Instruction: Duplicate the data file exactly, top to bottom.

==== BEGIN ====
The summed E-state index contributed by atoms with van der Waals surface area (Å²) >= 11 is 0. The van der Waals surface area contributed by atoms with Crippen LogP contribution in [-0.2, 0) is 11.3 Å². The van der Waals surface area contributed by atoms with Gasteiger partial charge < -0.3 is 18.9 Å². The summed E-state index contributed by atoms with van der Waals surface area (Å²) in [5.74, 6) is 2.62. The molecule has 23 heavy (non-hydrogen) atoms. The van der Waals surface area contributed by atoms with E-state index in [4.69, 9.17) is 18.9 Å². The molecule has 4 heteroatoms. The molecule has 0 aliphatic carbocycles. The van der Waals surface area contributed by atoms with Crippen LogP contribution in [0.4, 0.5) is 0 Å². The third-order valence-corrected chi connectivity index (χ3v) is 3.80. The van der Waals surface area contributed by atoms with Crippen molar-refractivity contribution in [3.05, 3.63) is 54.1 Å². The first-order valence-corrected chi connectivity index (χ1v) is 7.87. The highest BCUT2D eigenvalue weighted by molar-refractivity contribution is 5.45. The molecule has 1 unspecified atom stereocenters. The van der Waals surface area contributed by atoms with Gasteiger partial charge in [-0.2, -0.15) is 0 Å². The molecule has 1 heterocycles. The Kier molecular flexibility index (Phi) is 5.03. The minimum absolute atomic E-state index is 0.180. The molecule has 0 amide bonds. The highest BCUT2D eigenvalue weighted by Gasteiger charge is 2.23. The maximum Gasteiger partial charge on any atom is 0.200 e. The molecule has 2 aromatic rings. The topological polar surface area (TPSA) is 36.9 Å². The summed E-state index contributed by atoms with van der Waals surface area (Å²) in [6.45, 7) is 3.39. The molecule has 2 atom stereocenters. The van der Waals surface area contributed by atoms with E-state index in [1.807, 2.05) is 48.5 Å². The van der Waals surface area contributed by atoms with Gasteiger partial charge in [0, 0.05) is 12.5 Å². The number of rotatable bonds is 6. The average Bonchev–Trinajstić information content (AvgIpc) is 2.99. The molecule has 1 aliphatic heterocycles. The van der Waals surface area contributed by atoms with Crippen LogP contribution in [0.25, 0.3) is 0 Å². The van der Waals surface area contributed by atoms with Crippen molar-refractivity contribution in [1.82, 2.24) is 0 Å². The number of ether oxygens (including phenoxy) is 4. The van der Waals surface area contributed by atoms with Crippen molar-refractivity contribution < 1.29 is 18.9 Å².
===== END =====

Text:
The summed E-state index contributed by atoms with van der Waals surface area (Å²) >= 11 is 0. The van der Waals surface area contributed by atoms with Crippen LogP contribution in [-0.2, 0) is 11.3 Å². The van der Waals surface area contributed by atoms with Gasteiger partial charge < -0.3 is 18.9 Å². The summed E-state index contributed by atoms with van der Waals surface area (Å²) in [5.74, 6) is 2.62. The molecule has 23 heavy (non-hydrogen) atoms. The van der Waals surface area contributed by atoms with E-state index in [4.69, 9.17) is 18.9 Å². The molecule has 4 heteroatoms. The molecule has 0 aliphatic carbocycles. The van der Waals surface area contributed by atoms with Crippen LogP contribution in [0.4, 0.5) is 0 Å². The third-order valence-corrected chi connectivity index (χ3v) is 3.80. The van der Waals surface area contributed by atoms with Crippen molar-refractivity contribution in [3.05, 3.63) is 54.1 Å². The first-order valence-corrected chi connectivity index (χ1v) is 7.87. The highest BCUT2D eigenvalue weighted by molar-refractivity contribution is 5.45. The molecule has 1 unspecified atom stereocenters. The van der Waals surface area contributed by atoms with Gasteiger partial charge in [-0.2, -0.15) is 0 Å². The molecule has 1 heterocycles. The Kier molecular flexibility index (Phi) is 5.03. The minimum absolute atomic E-state index is 0.180. The molecule has 0 amide bonds. The highest BCUT2D eigenvalue weighted by Gasteiger charge is 2.23. The maximum Gasteiger partial charge on any atom is 0.200 e. The molecule has 2 aromatic rings. The topological polar surface area (TPSA) is 36.9 Å². The summed E-state index contributed by atoms with van der Waals surface area (Å²) in [6.45, 7) is 3.39. The molecule has 2 atom stereocenters. The van der Waals surface area contributed by atoms with E-state index in [1.807, 2.05) is 48.5 Å². The van der Waals surface area contributed by atoms with Gasteiger partial charge in [0, 0.05) is 12.5 Å². The number of rotatable bonds is 6. The average Bonchev–Trinajstić information content (AvgIpc) is 2.99. The molecule has 1 aliphatic heterocycles. The van der Waals surface area contributed by atoms with Crippen LogP contribution in [0.25, 0.3) is 0 Å². The van der Waals surface area contributed by atoms with Crippen molar-refractivity contribution in [1.82, 2.24) is 0 Å². The number of ether oxygens (including phenoxy) is 4. The van der Waals surface area contributed by atoms with Crippen molar-refractivity contribution < 1.29 is 18.9 Å².